As we countdown to Russia 2018, we take a look at all 32 teams and suggest a reason to back them. Today is the turn of Uruguay.


Oscar Tabárez will lead Uruguay into his fourth World Cup as manager and the 71-year-old in his second spell in charge has coached one national team for more games than anyone else.

But his combined 14 years in charge, which included a Copa America win in 2011 and a World Cup semi-final appearance in 2010, isn’t the most remarkable thing about ‘El Maestro’.

Tabárez is dealing with Guillain-Barré Syndrome, a non-fatal disorder where the body’s immune system attacks parts of the nervous system, which leads to weakness and sometimes paralysis in the arms and legs.

The news of his illness first became public in 2016 when he was spotted taking team training in a mobility scooter and since then he has appeared at matches using crutches.

At the time he said: "I will continue - at least until the results say otherwise. When you are coach you know you are judged by the results.

Suarez celebrates scoring for his country

"My illness, I have talked about with who I need to talk about it with. There are days where I am better than others. There are some days where I can move on my own, some others no. Still, nothing changes with my job, or dealing with players.

"I’ve learned that when any type of challenge comes along, the best thing you can do is to face it head on and try to overcome it. Later, time and circumstances will tell let you know if it’s possible or not."

Tabárez is a hugely popular figure a home in Uruguay and amongst his squad of players. Of the group he will bring to Russia, he gave international debuts to every one of them bar veterans Diego Godin, Maxi Pereira and Cristian Rodriquez.

His term in charge probably reached its high point over 2010 and ’11, when they made the last four of the World Cup in South Africa and won the South American championship.

They did so with a golden generation of players and their time has most likely been on gone, which is reflected in their outsider odds this time around.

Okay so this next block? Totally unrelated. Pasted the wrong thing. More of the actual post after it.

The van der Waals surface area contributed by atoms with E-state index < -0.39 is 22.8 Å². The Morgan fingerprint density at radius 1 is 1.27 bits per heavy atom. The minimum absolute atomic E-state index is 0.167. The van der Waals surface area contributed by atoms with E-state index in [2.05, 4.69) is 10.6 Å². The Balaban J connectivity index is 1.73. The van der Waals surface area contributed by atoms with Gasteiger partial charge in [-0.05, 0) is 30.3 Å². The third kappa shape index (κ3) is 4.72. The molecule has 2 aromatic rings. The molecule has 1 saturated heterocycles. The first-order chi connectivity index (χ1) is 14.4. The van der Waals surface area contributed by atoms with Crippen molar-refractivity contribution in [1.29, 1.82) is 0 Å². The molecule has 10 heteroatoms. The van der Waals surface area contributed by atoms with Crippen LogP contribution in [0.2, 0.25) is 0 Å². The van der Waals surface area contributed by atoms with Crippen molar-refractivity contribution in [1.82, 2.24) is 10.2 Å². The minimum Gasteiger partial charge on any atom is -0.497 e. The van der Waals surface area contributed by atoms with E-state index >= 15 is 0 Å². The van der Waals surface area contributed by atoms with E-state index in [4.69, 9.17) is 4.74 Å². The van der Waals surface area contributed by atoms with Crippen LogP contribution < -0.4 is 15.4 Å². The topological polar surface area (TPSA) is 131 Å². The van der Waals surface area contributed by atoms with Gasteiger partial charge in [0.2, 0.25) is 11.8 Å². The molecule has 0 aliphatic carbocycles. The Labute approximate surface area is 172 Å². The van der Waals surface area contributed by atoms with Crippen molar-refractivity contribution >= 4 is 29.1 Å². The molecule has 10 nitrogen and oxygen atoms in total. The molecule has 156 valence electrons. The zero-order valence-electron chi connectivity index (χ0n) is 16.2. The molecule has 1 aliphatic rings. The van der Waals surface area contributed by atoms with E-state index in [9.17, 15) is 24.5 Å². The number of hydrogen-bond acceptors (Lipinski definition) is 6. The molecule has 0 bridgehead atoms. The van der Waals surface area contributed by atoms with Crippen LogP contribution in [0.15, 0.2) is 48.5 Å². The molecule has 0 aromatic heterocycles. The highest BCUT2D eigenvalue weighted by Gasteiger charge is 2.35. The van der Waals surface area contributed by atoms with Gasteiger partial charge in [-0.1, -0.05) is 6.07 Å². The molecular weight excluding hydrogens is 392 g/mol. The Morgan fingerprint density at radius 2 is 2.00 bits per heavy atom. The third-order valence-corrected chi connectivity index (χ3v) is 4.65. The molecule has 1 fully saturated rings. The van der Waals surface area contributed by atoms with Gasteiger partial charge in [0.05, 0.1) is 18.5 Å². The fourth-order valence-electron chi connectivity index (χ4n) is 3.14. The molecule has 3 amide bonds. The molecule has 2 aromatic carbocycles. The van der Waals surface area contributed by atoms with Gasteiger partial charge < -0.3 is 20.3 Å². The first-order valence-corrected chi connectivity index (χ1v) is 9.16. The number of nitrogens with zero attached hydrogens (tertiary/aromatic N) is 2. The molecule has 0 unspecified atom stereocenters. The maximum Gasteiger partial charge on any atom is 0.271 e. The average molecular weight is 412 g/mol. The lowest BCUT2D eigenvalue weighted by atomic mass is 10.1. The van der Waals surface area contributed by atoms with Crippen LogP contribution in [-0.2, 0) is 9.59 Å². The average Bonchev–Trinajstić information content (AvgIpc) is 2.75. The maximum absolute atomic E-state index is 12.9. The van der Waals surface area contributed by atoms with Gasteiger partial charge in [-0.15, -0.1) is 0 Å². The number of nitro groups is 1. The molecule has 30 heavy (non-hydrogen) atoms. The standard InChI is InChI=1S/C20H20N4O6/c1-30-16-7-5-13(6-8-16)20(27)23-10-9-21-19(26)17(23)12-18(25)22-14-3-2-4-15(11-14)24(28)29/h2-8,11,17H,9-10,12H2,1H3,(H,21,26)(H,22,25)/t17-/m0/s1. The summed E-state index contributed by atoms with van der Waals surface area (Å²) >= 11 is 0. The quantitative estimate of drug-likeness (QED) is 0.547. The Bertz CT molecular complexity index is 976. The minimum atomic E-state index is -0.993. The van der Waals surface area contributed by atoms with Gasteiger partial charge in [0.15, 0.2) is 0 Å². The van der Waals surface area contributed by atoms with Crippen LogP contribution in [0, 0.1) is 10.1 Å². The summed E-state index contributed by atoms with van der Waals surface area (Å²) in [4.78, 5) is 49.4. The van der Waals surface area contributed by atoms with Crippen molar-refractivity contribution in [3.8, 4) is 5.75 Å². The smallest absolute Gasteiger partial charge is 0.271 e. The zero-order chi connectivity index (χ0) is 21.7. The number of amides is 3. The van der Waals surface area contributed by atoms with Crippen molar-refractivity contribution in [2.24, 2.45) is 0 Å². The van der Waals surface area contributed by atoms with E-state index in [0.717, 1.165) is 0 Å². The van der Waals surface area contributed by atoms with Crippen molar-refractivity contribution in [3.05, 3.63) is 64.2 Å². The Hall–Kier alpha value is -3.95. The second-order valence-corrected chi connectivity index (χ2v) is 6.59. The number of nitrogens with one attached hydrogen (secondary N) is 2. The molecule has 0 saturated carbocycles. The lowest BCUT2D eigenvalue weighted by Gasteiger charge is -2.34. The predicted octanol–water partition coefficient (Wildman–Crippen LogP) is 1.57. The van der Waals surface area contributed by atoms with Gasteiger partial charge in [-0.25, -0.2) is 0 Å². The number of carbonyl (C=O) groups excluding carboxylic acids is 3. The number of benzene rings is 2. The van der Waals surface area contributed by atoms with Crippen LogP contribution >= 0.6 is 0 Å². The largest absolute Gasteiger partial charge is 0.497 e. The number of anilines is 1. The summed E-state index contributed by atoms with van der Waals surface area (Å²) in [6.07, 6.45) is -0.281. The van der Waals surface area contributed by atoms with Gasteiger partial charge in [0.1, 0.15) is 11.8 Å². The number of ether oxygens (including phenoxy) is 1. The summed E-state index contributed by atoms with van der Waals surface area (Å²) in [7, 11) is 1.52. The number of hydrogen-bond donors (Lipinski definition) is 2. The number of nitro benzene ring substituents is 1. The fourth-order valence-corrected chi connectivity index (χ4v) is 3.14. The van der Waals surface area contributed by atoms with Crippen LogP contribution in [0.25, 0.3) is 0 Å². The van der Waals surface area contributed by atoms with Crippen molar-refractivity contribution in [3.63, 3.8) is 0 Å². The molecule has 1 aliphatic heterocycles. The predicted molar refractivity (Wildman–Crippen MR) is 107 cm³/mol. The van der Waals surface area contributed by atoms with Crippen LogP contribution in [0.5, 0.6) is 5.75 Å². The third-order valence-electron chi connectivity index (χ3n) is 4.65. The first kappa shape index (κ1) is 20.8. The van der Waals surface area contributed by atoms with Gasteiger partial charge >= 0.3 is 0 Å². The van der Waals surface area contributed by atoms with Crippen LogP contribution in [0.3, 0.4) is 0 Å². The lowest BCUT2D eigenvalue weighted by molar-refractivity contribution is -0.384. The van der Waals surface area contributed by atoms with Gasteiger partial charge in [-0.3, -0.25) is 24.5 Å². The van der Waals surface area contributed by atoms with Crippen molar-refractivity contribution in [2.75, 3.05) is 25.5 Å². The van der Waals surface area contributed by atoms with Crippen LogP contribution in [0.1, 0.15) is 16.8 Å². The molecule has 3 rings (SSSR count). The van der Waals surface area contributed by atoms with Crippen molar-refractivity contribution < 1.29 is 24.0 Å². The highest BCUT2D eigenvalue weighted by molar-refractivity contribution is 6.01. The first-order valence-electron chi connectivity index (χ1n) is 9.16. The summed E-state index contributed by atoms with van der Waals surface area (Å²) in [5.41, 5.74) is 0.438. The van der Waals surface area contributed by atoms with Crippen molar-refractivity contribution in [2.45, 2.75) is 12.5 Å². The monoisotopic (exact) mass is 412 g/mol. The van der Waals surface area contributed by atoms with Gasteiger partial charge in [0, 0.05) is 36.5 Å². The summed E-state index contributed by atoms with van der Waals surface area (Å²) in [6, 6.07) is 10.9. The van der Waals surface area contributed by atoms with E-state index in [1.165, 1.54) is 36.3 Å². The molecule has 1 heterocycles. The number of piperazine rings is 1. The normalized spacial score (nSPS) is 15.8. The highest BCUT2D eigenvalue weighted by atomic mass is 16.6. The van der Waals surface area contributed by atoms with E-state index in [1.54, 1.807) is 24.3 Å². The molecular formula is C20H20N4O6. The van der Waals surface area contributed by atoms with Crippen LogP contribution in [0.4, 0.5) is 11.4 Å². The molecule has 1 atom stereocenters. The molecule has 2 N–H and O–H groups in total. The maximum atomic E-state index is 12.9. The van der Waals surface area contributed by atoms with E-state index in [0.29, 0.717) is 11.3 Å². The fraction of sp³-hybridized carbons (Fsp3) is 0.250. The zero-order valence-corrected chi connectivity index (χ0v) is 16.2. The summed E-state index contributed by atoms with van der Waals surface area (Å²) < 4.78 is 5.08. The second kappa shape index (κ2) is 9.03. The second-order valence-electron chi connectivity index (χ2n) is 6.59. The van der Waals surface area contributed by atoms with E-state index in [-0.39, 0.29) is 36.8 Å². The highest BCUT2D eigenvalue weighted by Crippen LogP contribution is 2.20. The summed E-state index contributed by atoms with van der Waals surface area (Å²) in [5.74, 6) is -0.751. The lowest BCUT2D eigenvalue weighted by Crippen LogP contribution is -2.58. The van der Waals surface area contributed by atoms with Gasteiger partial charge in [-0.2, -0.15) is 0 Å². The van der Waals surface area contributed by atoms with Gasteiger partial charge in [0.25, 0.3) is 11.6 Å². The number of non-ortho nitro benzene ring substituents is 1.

Edinson Cavani, left, during a 2018 friendly against Wales

But they can still pack a punch, with experienced players like Godin of Atletico Madrid, Paris Saint Germain’s Edinson Cavani and Barcelona superstar Luis Suarez.

One of Tabárez’s main tasks will be trying to ensure that goal-machine Suarez doesn’t end up getting himself suspended for a third World Cup running.

Eight years ago he missed the semi-final defeat to Netherlands after his red card for a late hand ball on the line in the semi-final win over Ghana. Asamoah Gyan missed the resulting penalty kick and the game went to a penalty shoot-out, won by Uruguay.

He followed that up with a bite on Giorgio Chiellini against Italy in Brazil last time out, earning himself a four-month ban.

Uruguay are solid at the back and spectacular up front. It’s in the middle of the field that they need a little something extra, that spark that can help Cavani and Suarez do damage.

Drawn in Group A alongside hosts Russia, Saudi Arabia and Mo Salah-inspired Egypt, the team sitting 21 in the FIFA world rankings will fancy their chances of progressing to the knock-out rounds.

They’ve won the World Cup twice, the first edition in their own back yard in 1930 and 20 years later in Brazil.

Goalkeepers: Martin Campana (Independiente), Fernando Muslera (Galatasaray), Martin Silva (Vasco da Gama)

Defenders: Martin Caceres (Lazio), Sebastian Coates (Sporting), Jose Maria Gimenez (Atletico Madrid), Diego Godin (Atletico Madrid), Maximiliano Pereira (Porto), Gaston Silva (Independiente), Guillermo Varela (Penarol)

Midfielders: Giorgian De Arrascaeta (Cruzeiro), Rodrigo Bentancur (Juventus), Diego Laxalt (Genoa), Nahitan Nandez (Boca Juniors), Cristian Rodriguez (Penarol), Carlos Sanchez (Monterrey), Lucas Torreira (Sampdoria), Matias Vecino (Inter), Jonathan Urretaviscaya (Monterrey)

Forwards: Edinson Cavani (Paris Saint-Germain), Maximiliano Gomez (Celta Vigo), Luis Suarez (Barcelona), Cristhian Stuani (Girona)

You can follow the FIFA World Cup from 14 June with RTÉ. Live blogs of every game on RTÉ.ie and the News Now App, with 56 games live on RTÉ television and all 64 games available on the RTÉ Player.